Nobody ever plans to get into the health insurance business. At least, that’s what all of our Better Benefits guests tell us — and that certainly was the case for Tom DiLiegro. In fact, Tom thought it was the last thing he ever wanted to do. It wasn’t until some breakthrough conversations with mentors that he realized what being a broker really means. It means being a trusted partner, helping clients with meaningful advice, and potentially changing the course of somebody’s life.
Growing up, Tom felt the impact that quality medical and long term disability insurance could have on a family first-hand when his father passed away. So it only makes sense that he is now passionate about his role as a broker and both beloved by clients and recognized by the industry as a 2021 BenefitsPRO Broker of the Year Finalist. We chatted with Tom to get his take on how to be a great broker in 2021, particularly in light of rapid changes that have been brought on by the pandemic.
Connecting with Clients: The Importance of Authenticity and Curiosity
Over the years, Tom has found that the key to success when working with clients is authenticity. Many clients don’t want to be dealing with insurance at all. So Tom meets them where they’re at, being straightforward about their options, and giving to-the-point advice. He knows that they don’t want to be bogged down in insurance jargon or tons of numbers, so it is important to make a personal connection and speak to the things they care about.
Another essential skill for brokers to hone is natural curiosity. Employers can tell when things aren’t right with their benefits package, but it can be hard for them to figure out what exactly is going on. That is where brokers come in. Brokers have to ask the right questions. What do their employees need? Where do they want to grow their company in the next year? What would make a benefits plan really work for them? They need that personal touch to make sure that they can get the best benefits plan possible. Excellent questioning skills are key so that brokers can get those details that will help them design the right benefits package for a particular employer. There are so many great options out there, including many new and innovative solutions, which makes it even more important to be picky and get employers on the right plans, not just the newest, shiniest plans or the ones you’ve been using for years. Brokers need to be an advocate for employers to get them what they want and need, whether that’s a standby solution or a new option.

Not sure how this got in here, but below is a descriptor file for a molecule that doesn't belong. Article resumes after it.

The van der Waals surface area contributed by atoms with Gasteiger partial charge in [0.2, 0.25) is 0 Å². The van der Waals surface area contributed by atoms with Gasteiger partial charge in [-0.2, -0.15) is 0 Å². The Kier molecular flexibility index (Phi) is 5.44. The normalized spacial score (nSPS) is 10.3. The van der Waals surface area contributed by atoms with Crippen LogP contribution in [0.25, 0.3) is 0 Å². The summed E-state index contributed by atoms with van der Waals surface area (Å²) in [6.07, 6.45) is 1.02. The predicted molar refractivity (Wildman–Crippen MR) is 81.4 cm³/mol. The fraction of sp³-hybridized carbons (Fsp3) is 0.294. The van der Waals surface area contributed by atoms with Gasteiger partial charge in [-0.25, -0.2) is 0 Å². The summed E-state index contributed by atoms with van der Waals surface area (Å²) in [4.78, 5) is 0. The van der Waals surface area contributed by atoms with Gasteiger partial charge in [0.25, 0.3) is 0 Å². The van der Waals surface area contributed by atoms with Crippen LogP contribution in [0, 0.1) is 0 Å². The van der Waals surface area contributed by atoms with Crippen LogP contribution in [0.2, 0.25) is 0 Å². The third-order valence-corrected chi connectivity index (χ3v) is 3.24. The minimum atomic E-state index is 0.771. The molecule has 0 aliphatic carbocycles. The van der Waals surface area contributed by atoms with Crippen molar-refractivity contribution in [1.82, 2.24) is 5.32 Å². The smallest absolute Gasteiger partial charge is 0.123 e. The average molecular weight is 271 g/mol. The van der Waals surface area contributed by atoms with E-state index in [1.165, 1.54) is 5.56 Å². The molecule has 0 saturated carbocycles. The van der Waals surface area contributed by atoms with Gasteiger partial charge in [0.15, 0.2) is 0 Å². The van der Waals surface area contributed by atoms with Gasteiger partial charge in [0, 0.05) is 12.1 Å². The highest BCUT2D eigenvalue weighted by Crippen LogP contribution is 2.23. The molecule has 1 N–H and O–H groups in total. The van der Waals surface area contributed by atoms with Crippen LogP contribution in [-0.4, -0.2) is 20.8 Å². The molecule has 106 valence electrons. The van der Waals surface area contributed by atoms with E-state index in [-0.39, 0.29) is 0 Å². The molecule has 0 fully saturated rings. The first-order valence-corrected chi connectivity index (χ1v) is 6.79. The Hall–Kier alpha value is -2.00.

How the Pandemic Has Changed the Insurance Industry
It was an open secret that the way things were being run in the health insurance industry before the pandemic was unsustainable. The pandemic exposed all the inefficiencies of the old model and is forcing long overdue changes. It is likely that we would have gotten to this point anyway in five to ten years, Tom said, but the past 24 months really accelerated that timeline.
Nowadays, people are now interested in direct, intimate relationships with vendors. Tom tells us, when he brings a physician or administrator in-person to a meeting, that really moves the needle for the client. People are starving for those personal, emotional connections, and that is really different than it has been in the past. Nobody wants to work with faceless, nameless bureaucrats at an insurance company or hospital. Whenever possible, Tom looks to connect the employer with local healthcare providers who are willing to invest in a relationship.
Another thing that is slowly changing is the availability and stigma around mental health care. In the past it was sometimes extremely difficult to find somebody in-network, and wait times were long. Now we are starting to embrace telehealth and explore new ways of delivering mental health care. But we have a long way to go, especially for the coverage of lifelong mental health conditions, which aren’t covered well, especially from the standpoint of disability insurance. So there is still work to be done in the future.
To hear more insights from Tom, listen to Episode 30 of Better Benefits now. If you enjoy the episode, don’t forget to subscribe and leave us a review on your favorite podcast platform.
Tom’s Recommended Resource
On every episode of Better Benefits, we ask our expert guests for a book or resource they’d recommend to others working in the benefits space. This week, Tom recommended all of Jim Collins’ books, particularly How the Mighty Fall: And Why Some Companies Never Give In. He also recommends The Go Giver by Bob Burg and John David Mann and Getting Naked by Patrick Lencioni. Both are business books that help with client relationships and building a great business.
If you’d like to connect with Tom, you can message him on LinkedIn.
Note, this episode is for informational and educational purposes only. Tom DiLiegro and Benefit Advisors of Charleston are not endorsed, affiliated with, nor compensated by Brella Insurance Inc.